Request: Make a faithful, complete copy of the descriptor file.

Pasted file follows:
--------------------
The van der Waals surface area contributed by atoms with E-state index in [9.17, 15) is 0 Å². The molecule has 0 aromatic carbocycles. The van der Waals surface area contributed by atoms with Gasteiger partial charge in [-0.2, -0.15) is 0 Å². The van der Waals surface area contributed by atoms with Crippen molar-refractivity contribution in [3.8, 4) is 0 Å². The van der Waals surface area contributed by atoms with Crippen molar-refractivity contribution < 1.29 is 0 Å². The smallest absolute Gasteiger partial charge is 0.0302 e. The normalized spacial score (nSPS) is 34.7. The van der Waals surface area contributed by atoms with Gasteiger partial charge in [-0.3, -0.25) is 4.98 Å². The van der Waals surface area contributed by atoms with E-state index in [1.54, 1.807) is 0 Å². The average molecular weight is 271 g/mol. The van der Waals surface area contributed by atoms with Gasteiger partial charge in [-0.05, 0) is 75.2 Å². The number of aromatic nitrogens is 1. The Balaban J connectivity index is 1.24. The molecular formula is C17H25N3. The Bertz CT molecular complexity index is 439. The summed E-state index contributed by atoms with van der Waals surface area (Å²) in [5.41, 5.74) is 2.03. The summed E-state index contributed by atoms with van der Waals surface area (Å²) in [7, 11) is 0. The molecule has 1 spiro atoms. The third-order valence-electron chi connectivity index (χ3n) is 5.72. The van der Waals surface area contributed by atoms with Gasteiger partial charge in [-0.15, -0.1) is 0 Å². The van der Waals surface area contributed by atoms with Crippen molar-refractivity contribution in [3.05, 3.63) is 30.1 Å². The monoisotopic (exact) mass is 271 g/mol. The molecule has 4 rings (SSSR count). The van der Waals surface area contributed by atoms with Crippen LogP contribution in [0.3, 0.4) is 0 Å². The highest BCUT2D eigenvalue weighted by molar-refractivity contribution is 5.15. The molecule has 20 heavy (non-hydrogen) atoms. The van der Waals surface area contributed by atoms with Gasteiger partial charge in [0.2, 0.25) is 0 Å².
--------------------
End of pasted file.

The van der Waals surface area contributed by atoms with E-state index in [9.17, 15) is 0 Å². The molecule has 0 aromatic carbocycles. The van der Waals surface area contributed by atoms with Gasteiger partial charge in [-0.2, -0.15) is 0 Å². The van der Waals surface area contributed by atoms with Crippen molar-refractivity contribution in [3.8, 4) is 0 Å². The van der Waals surface area contributed by atoms with Crippen molar-refractivity contribution < 1.29 is 0 Å². The smallest absolute Gasteiger partial charge is 0.0302 e. The normalized spacial score (nSPS) is 34.7. The van der Waals surface area contributed by atoms with Gasteiger partial charge in [-0.3, -0.25) is 4.98 Å². The van der Waals surface area contributed by atoms with E-state index in [1.54, 1.807) is 0 Å². The average molecular weight is 271 g/mol. The van der Waals surface area contributed by atoms with Gasteiger partial charge in [-0.05, 0) is 75.2 Å². The number of aromatic nitrogens is 1. The Balaban J connectivity index is 1.24. The molecular formula is C17H25N3. The Bertz CT molecular complexity index is 439. The summed E-state index contributed by atoms with van der Waals surface area (Å²) in [5.41, 5.74) is 2.03. The summed E-state index contributed by atoms with van der Waals surface area (Å²) in [7, 11) is 0. The molecule has 1 spiro atoms. The third-order valence-electron chi connectivity index (χ3n) is 5.72. The van der Waals surface area contributed by atoms with Gasteiger partial charge in [-0.15, -0.1) is 0 Å². The van der Waals surface area contributed by atoms with Crippen molar-refractivity contribution in [3.05, 3.63) is 30.1 Å². The monoisotopic (exact) mass is 271 g/mol. The molecule has 4 rings (SSSR count). The van der Waals surface area contributed by atoms with Crippen LogP contribution in [0.3, 0.4) is 0 Å². The highest BCUT2D eigenvalue weighted by molar-refractivity contribution is 5.15. The molecule has 20 heavy (non-hydrogen) atoms. The van der Waals surface area contributed by atoms with Gasteiger partial charge in [0.2, 0.25) is 0 Å².